Date of this Version
Published in Textiles and Politics: Textile Society of America 13th Biennial Symposium Proceedings, Washington, DC, September 18- September 22, 2012.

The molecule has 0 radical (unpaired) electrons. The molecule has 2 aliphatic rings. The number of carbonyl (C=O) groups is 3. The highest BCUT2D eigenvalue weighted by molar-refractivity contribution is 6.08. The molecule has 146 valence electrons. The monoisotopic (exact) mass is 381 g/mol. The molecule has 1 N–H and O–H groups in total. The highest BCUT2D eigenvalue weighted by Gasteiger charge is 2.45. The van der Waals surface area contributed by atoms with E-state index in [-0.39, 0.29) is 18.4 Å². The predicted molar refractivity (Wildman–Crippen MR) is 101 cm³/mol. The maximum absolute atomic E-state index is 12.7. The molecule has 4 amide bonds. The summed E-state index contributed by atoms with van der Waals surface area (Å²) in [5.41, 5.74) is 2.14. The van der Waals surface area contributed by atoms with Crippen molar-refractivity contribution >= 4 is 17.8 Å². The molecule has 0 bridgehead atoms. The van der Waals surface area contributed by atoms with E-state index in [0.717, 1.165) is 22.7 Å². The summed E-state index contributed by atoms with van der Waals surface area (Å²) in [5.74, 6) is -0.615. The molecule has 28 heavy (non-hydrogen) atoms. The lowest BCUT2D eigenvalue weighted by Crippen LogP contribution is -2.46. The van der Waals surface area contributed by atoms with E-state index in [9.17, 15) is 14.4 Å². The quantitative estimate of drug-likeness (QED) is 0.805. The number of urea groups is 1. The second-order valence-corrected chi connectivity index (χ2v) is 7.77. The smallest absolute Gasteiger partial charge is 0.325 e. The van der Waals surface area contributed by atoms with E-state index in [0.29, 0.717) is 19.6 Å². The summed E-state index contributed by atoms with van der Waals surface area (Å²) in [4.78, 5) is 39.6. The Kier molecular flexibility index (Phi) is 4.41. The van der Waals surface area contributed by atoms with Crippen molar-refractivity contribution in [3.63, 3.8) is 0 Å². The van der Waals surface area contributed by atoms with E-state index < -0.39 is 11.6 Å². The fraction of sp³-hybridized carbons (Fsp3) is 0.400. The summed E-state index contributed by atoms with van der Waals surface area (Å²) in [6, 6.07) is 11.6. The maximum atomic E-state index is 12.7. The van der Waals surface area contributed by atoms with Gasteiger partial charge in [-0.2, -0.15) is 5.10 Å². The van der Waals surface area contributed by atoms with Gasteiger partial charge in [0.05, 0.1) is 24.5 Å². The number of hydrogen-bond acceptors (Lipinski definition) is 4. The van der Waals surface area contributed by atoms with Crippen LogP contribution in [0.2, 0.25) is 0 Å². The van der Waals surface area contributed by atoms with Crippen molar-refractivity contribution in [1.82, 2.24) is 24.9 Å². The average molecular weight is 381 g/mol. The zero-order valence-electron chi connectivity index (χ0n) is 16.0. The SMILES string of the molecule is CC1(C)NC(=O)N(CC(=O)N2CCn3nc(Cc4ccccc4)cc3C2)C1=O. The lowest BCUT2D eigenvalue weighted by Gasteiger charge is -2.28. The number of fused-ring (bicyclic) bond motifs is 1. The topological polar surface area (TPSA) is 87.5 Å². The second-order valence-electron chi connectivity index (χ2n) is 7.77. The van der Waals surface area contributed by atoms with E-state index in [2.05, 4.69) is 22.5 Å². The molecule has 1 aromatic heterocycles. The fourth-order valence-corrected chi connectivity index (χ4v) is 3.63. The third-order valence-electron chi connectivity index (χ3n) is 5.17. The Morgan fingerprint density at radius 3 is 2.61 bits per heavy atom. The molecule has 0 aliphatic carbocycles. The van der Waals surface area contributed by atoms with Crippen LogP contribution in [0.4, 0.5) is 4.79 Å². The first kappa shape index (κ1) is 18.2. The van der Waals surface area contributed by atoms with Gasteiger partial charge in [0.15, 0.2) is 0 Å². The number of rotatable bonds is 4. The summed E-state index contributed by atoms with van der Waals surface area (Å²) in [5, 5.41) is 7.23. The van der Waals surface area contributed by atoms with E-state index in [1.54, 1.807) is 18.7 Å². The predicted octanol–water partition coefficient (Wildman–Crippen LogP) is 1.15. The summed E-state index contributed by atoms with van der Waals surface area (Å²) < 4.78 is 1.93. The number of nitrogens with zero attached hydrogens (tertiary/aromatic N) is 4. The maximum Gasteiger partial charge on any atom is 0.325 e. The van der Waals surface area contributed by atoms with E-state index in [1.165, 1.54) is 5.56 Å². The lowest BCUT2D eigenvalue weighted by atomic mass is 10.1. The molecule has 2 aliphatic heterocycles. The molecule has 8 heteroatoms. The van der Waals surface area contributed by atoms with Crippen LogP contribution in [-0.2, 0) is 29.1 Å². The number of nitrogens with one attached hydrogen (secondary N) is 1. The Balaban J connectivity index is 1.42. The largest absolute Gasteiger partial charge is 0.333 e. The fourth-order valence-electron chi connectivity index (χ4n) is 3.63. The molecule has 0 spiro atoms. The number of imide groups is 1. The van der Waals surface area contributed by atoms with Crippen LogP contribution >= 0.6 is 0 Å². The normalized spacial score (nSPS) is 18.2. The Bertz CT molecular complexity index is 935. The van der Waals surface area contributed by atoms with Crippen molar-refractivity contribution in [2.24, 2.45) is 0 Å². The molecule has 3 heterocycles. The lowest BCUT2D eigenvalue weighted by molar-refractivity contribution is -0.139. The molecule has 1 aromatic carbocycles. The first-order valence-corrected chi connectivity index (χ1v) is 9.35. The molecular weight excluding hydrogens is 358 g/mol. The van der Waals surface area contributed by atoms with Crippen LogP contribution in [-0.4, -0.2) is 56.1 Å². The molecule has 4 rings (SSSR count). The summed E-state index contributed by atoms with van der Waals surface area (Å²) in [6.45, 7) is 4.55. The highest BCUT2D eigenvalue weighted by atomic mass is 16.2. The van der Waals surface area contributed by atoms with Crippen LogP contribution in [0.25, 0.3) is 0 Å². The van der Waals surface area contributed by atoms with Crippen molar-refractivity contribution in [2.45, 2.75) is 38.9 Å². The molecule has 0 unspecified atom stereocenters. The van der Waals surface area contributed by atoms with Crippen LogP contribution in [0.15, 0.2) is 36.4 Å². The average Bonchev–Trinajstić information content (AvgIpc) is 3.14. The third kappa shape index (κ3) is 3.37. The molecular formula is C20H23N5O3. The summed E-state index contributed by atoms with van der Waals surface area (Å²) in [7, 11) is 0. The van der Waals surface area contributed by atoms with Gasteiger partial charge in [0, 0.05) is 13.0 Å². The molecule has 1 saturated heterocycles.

In the decades preceding the civil war, coverlets became popular in white rural American households, often woven by itinerate professional male weavers at the specification of women for use in their homes; these coverlets represent a distinctly American tradition that reflects a rich legacy of Folk textiles. There is a curious set of these coverlets from the well-documented Acacia Collection on exhibit at the Telfair Museum of Art's Owens Thomas House Slave Quarters in Savannah, GA. These textiles are particularly interesting not because of their uniqueness within American textile production in the first half of the 19th century, but because they are attributed, in the context of the museum display, to African American slave production. There is a distinct contrast between the aesthetics of the slave house textiles (bold, hand spun, artisan woven overshot and double weave undulating geometrics) and those of the main house (romantic, polychromatic European imported printed and woven designs). This paper will examine how these textiles arrived in the Acacia Collection, how their placement in the Slave Quarters positions them in a history of African American slaves' material culture when in fact they might have been cast offs from an owner or commissioned by a free woman, and finally, in investigating the politics of preservation aesthetics and exhibition, how appearances resulting from mode of production can shape interpretations of material artifacts' histories.